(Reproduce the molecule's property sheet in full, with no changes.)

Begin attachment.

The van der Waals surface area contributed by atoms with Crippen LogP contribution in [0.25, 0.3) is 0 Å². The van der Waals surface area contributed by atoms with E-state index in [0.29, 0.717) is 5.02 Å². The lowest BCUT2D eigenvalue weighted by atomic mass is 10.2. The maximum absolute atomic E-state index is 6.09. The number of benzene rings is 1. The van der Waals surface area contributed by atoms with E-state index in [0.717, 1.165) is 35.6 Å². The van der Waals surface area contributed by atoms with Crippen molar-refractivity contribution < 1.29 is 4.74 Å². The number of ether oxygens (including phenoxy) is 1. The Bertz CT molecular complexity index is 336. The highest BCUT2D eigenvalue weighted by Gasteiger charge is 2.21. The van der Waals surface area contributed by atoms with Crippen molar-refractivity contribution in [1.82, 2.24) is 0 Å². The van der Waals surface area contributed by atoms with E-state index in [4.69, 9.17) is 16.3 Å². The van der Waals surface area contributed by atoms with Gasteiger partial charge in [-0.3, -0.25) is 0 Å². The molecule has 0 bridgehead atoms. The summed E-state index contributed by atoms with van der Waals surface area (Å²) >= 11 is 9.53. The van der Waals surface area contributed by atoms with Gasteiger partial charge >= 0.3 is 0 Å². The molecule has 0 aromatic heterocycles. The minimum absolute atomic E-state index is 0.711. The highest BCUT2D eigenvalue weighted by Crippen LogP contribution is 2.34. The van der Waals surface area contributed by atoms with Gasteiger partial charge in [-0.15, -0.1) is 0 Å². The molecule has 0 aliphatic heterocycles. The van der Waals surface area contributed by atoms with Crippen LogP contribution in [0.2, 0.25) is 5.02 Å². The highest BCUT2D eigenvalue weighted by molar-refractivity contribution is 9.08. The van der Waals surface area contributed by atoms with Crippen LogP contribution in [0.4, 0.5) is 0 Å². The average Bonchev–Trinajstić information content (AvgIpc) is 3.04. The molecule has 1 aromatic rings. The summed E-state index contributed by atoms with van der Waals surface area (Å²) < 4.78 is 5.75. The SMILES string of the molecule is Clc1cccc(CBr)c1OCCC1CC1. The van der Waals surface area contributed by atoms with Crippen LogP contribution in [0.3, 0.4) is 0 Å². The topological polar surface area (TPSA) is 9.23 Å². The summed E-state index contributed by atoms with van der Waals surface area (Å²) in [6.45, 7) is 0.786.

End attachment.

The van der Waals surface area contributed by atoms with Crippen LogP contribution in [0.25, 0.3) is 0 Å². The van der Waals surface area contributed by atoms with E-state index in [0.29, 0.717) is 5.02 Å². The lowest BCUT2D eigenvalue weighted by atomic mass is 10.2. The maximum absolute atomic E-state index is 6.09. The number of benzene rings is 1. The van der Waals surface area contributed by atoms with E-state index in [0.717, 1.165) is 35.6 Å². The van der Waals surface area contributed by atoms with Crippen molar-refractivity contribution < 1.29 is 4.74 Å². The number of ether oxygens (including phenoxy) is 1. The Bertz CT molecular complexity index is 336. The highest BCUT2D eigenvalue weighted by Gasteiger charge is 2.21. The van der Waals surface area contributed by atoms with Crippen molar-refractivity contribution in [1.82, 2.24) is 0 Å². The van der Waals surface area contributed by atoms with E-state index in [4.69, 9.17) is 16.3 Å². The van der Waals surface area contributed by atoms with Gasteiger partial charge in [-0.3, -0.25) is 0 Å². The molecule has 0 bridgehead atoms. The summed E-state index contributed by atoms with van der Waals surface area (Å²) >= 11 is 9.53. The van der Waals surface area contributed by atoms with Gasteiger partial charge >= 0.3 is 0 Å². The molecule has 0 aromatic heterocycles. The minimum absolute atomic E-state index is 0.711. The highest BCUT2D eigenvalue weighted by Crippen LogP contribution is 2.34. The van der Waals surface area contributed by atoms with Gasteiger partial charge in [-0.15, -0.1) is 0 Å². The molecule has 0 aliphatic heterocycles. The van der Waals surface area contributed by atoms with Crippen LogP contribution in [0.2, 0.25) is 5.02 Å². The highest BCUT2D eigenvalue weighted by molar-refractivity contribution is 9.08. The van der Waals surface area contributed by atoms with Crippen LogP contribution in [0.4, 0.5) is 0 Å². The average Bonchev–Trinajstić information content (AvgIpc) is 3.04. The molecule has 1 aromatic rings. The summed E-state index contributed by atoms with van der Waals surface area (Å²) < 4.78 is 5.75. The SMILES string of the molecule is Clc1cccc(CBr)c1OCCC1CC1. The van der Waals surface area contributed by atoms with Crippen LogP contribution in [0.3, 0.4) is 0 Å². The topological polar surface area (TPSA) is 9.23 Å². The summed E-state index contributed by atoms with van der Waals surface area (Å²) in [6.45, 7) is 0.786.